It's a story of deception, love, fantastic costumes, charming characters, and stuck-in-your-head musical numbers – and although it's set 100 years ago, “The Music Man” is a production that holds strong in today's world.
“It's such a good family show,” said Mandy Gambal, who plays leading lady Marian Paroo in the show. “Not only that, but the music is so beautiful, and everyone knows a song or two.”
“The Music Man” has been performed in venues throughout the world, as well as turned into a movie (twice), and will come to the Little Theatre of Wilkes-Barre stage this weekend.
It tells the story of con man Harold Hill (played by Scott Colin of Little Theatre) who goes from town to town posing as a band leader, selling instruments and uniforms to na´ve residents before leaving with their money. He comes to River City, Iowa, where he meets Gambal's character, the town librarian that, despite seeing right through Hill's act, falls in love with him.
Gambal is no stranger to the ways of her character, as she has played her before at different venues.
“I could play this role every night and keep it fresh,” she said. “I love it. I love this role.”
Warren Rosengrant plays the part of Mayor George Shinn, a man who has his hands full even before Hill comes to town.
“He gets grief from school board members, he's tough with his kids, he's in charge of all the festivities on the picnic grounds, and here comes this spellbinder,” Rosengrant said, “but he knows he's a swindler. 'Oh no, I'm not buying any of these games he's playing with people.'”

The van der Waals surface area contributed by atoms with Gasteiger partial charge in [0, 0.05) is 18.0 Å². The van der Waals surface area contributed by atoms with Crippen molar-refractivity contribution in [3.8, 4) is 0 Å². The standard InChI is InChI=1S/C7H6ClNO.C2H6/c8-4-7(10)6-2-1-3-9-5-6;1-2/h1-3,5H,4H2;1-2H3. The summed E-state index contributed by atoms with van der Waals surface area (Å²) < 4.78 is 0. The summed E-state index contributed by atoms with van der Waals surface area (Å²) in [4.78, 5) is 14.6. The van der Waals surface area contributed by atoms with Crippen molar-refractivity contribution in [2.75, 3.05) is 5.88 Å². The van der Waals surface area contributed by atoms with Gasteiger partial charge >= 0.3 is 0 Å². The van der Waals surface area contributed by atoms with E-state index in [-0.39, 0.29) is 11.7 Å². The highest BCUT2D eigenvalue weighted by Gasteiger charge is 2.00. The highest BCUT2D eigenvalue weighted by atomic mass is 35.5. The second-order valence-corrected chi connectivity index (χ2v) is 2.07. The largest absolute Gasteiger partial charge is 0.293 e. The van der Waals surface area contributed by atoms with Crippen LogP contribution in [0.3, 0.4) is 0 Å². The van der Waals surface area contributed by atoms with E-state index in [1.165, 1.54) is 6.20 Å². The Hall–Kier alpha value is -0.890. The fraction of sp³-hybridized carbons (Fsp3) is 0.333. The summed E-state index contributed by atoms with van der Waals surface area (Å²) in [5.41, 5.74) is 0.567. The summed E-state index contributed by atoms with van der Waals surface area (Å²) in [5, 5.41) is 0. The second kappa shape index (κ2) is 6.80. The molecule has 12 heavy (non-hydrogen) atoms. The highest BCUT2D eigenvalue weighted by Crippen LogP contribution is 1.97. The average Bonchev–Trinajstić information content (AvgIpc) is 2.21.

Rosengrant is quite the character himself, joking that he had no idea the play was even going on this weekend and that perhaps he should clear his schedule to go perform, but his personality is a good fit for Shinn, a character he describes as “bombastic,” “vibrant,” and “a pretty darn nice guy.”
Even his castmates see the perfect match, especially Barbara Wilson, who plays Shinn's wife, Eulalie Mackecknie.
“She's a match to the mayor in hubris and self-importance,” Wilson said. “She's fun and she's a little outrageous, like her husband, but let me tell you, I cannot match up to Warren on stage. He is just such a good reflection of Mayor Shin.”
Wilson also had a hand off-stage costuming the cast, something she called a bit of a challenge. She studied the fashions of the time, which she said were “changing, becoming less restrictive for women,” something reflected on stage.
The costumes, while beautiful, aren't just there for decoration. In the case of Marian, it tells a story.
“My character starts out very prim and proper, hair pinned up, long dresses with coats,” Gambal said, “but by the end of Act I, she's starting to fall in love, so by Act II, the hair comes down, the dress is a little lower cut, and, finally, in the big romantic scene, I wear a gorgeous light lavender, very flowy dress.”
And yet, even though the characters and costumes are something to suck audiences in, the biggest draw is the music, which includes classic songs like “Goodnight, My Someone” and “Seventy-Six Trombones.”
“There's not a song you can't leave singing,” Wilson said. “It's also about the idea of the change music brought to the town, which is something I believe in: music enhances life.”